A friend of mine once unwisely bought a used Volkswagen Beetle while we were attending university together. He didn’t have a car and was tired of bumming rides from friends everywhere he went. He haggled the owner down to just a few hundred dollars for the car, which had a fresh coat of paint and a recent oil change to its credit.
A week later, he headed home for the winter break, and made it about 15 miles when the Beetle suffered a complete breakdown on the highway. The carburetor was shot and the transmission close to death as well. My friend had been scammed – the car was dangerous above 40 miles per hour.
The lesson learned? Used cars are sold for a reason; and if you don’t figure out what that reason is, you might be buying yourself a lemon as well.
In 2014, the number of used cars sold in the UK topped 7.2 million, against just 2.5 million new cars. That number is a significant increase over 6.3 used cars in 2009. Buying a used car in the current economy can make a lot of sense.
Prices are always cheaper than they would be at a dealership, and you can often get a steal of a deal from someone seeking a vehicle they can no longer afford to pay for. The same applies to used car dealerships. Whenever there are economic factors at play, like the price of fuel skyrocketing, these lots must figure out a way to move the merchandise. That often means selling off vehicles cheaper than normal.
In 2014, a poll of UK citizens revealed that 71 per cent were “very satisfied” with their used car purchase, with a further 24 per cent “quite satisfied.” Regardless of how you purchase a used car, the smartest thing you can do is get a car sale contract which clearly defines all parameters of the transaction.
The gist of the car sale contract is that it ensures that both parties are getting a fair deal, and anything like unseen damage to the car is taken care of upfront.
There are two ways to acquire a used car – either from a dealer or from a private seller. Both methods have their advantages and disadvantages.
Buying A Used Car From A Dealer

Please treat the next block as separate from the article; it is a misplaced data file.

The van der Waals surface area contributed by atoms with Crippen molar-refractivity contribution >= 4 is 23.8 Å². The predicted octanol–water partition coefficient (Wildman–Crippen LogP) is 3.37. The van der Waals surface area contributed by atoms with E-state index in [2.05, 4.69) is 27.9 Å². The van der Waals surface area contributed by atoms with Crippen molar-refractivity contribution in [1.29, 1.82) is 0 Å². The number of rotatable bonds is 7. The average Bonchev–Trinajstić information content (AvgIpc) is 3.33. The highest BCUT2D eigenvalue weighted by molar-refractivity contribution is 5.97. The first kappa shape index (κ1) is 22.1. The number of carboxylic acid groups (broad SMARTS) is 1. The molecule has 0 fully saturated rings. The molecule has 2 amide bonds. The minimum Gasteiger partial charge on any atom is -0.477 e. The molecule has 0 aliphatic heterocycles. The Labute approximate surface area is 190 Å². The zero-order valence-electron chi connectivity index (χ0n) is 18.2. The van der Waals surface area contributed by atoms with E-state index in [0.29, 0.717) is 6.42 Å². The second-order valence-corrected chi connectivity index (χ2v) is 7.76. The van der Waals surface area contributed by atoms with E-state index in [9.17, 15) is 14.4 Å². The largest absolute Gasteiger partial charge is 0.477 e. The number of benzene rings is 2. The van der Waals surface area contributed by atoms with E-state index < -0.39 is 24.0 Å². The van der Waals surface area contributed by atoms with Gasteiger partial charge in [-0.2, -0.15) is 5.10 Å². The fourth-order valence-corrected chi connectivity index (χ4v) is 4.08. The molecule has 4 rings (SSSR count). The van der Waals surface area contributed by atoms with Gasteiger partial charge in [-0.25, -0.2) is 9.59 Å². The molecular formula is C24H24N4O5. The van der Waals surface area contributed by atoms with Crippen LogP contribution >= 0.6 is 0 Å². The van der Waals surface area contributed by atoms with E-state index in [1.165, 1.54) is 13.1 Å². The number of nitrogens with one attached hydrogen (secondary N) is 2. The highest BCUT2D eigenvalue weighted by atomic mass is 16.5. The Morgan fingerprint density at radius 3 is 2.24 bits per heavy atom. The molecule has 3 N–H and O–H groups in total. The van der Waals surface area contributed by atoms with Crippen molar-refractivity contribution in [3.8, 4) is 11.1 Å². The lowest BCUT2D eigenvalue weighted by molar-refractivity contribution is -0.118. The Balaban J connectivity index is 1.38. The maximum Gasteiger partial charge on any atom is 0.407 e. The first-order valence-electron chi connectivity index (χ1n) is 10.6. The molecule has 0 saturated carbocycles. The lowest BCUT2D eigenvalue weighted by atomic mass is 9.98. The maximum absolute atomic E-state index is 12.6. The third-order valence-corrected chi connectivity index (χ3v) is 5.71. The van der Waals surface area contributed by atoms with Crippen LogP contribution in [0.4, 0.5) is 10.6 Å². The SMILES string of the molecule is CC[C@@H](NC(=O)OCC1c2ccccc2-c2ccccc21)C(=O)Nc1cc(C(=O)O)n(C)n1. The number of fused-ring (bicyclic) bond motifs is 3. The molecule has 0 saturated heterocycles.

Buying from a dealer allows you to operate under the Consumer Rights Act, which gives you several legal fallbacks including that the vehicle be fit for purpose, be of satisfactory quality, and that it meets the description given when you were buying it. In other words, if the online ad for the vehicle read “minor front-end damage” but the actual car has no bumper, you’re protected.
Once you’ve bought the vehicle, you have a further 30 days to determine if it fits the conditions above. If you find it lacking, you can reject the vehicle sale and get a full refund.
Of course it’s not that simple. First and foremost, make sure you get a paper trail going by contacting the dealer to apprise them of the situation. In many cases they can offer to repair or replace whatever is wrong. If they do so, make sure you get it all in writing.
If the dealer refuses to repair the damage, you’re well within your rights to start the process of rejecting the car and returning it. If the dealership refuses to recognise the rejection, your next step should be contact the car’s manufacturer, specifically the customer relations department, and apprise them. They can often negotiate a settlement for you. If that doesn’t work, it’s definitely time to call a lawyer.
Buying A Used Car From A Private Seller
Since private sellers aren’t commercially licensed, they don’t have to follow nearly as many restrictions as a certified dealer. Of course on the flip side, individuals are generally a lot more flexible when it comes to negotiating price, and working deals or trades.
Just like a dealership, private sellers are bound by law to represent their vehicles properly in description. If the car develops a problem from a pre-existing condition – i.e. a lack of timely oil changes causes permanent damage to the engine – you can demand the seller pay for the repairs.
If they refuse, and the damage is less than £100,000, you can sue the seller using the Money Claims Online service. Be forewarned, however, you must be able to prove beyond the shadow of a doubt that you were misled by the owner.
The best thing to do is have an objective mechanic give the car a complete once-over to see what problems there might be before buying it. If you don’t take it upon yourself to do this, the court might not rule in your favour.
Final Words On Purchasing A Used Car
Used cars are a great way to get an affordable ride at a discounted price, but you need to be aware of the laws in place protecting both buyers and sellers when it comes to the actual transaction. Regardless of what side of the deal you might be on, know your rights so that potential headaches down the road can be overcome.
Need some customised legal advice about buying a used car? Then let us get a range of free quotes from qualified lawyers. Get started by clicking the image below.